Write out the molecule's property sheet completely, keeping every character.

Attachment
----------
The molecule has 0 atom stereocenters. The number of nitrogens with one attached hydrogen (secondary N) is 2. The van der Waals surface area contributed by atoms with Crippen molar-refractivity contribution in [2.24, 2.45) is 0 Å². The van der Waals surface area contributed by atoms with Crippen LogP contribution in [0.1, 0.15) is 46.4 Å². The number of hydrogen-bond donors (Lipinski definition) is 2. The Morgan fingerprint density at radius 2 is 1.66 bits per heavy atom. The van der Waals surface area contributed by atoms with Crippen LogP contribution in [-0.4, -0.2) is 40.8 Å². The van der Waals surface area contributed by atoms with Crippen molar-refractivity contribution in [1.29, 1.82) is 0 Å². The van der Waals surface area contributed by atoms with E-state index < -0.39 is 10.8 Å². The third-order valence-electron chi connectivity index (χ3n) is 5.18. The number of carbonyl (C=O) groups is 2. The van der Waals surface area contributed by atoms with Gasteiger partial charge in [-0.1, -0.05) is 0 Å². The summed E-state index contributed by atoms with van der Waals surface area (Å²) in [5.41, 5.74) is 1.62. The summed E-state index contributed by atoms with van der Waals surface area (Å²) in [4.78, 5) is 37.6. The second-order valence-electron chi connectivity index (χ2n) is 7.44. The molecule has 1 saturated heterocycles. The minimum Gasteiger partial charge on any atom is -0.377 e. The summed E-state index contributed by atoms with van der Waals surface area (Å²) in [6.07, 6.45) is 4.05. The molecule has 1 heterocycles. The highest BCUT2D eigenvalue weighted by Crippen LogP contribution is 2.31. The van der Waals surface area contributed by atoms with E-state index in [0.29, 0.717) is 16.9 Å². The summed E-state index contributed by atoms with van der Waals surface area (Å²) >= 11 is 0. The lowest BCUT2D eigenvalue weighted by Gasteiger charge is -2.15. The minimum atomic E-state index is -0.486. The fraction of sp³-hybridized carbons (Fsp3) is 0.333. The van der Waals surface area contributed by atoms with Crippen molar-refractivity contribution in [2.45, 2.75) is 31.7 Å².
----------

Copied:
The molecule has 0 atom stereocenters. The number of nitrogens with one attached hydrogen (secondary N) is 2. The van der Waals surface area contributed by atoms with Crippen molar-refractivity contribution in [2.24, 2.45) is 0 Å². The van der Waals surface area contributed by atoms with Crippen LogP contribution in [0.1, 0.15) is 46.4 Å². The number of hydrogen-bond donors (Lipinski definition) is 2. The Morgan fingerprint density at radius 2 is 1.66 bits per heavy atom. The van der Waals surface area contributed by atoms with Crippen LogP contribution in [-0.4, -0.2) is 40.8 Å². The van der Waals surface area contributed by atoms with Crippen molar-refractivity contribution in [1.29, 1.82) is 0 Å². The van der Waals surface area contributed by atoms with E-state index < -0.39 is 10.8 Å². The third-order valence-electron chi connectivity index (χ3n) is 5.18. The number of carbonyl (C=O) groups is 2. The van der Waals surface area contributed by atoms with Gasteiger partial charge in [-0.1, -0.05) is 0 Å². The summed E-state index contributed by atoms with van der Waals surface area (Å²) in [5.41, 5.74) is 1.62. The summed E-state index contributed by atoms with van der Waals surface area (Å²) in [4.78, 5) is 37.6. The second-order valence-electron chi connectivity index (χ2n) is 7.44. The molecule has 1 saturated heterocycles. The minimum Gasteiger partial charge on any atom is -0.377 e. The summed E-state index contributed by atoms with van der Waals surface area (Å²) in [6.07, 6.45) is 4.05. The molecule has 1 heterocycles. The highest BCUT2D eigenvalue weighted by Crippen LogP contribution is 2.31. The van der Waals surface area contributed by atoms with E-state index in [0.29, 0.717) is 16.9 Å². The summed E-state index contributed by atoms with van der Waals surface area (Å²) >= 11 is 0. The lowest BCUT2D eigenvalue weighted by Gasteiger charge is -2.15. The minimum atomic E-state index is -0.486. The fraction of sp³-hybridized carbons (Fsp3) is 0.333. The van der Waals surface area contributed by atoms with Crippen molar-refractivity contribution in [2.45, 2.75) is 31.7 Å².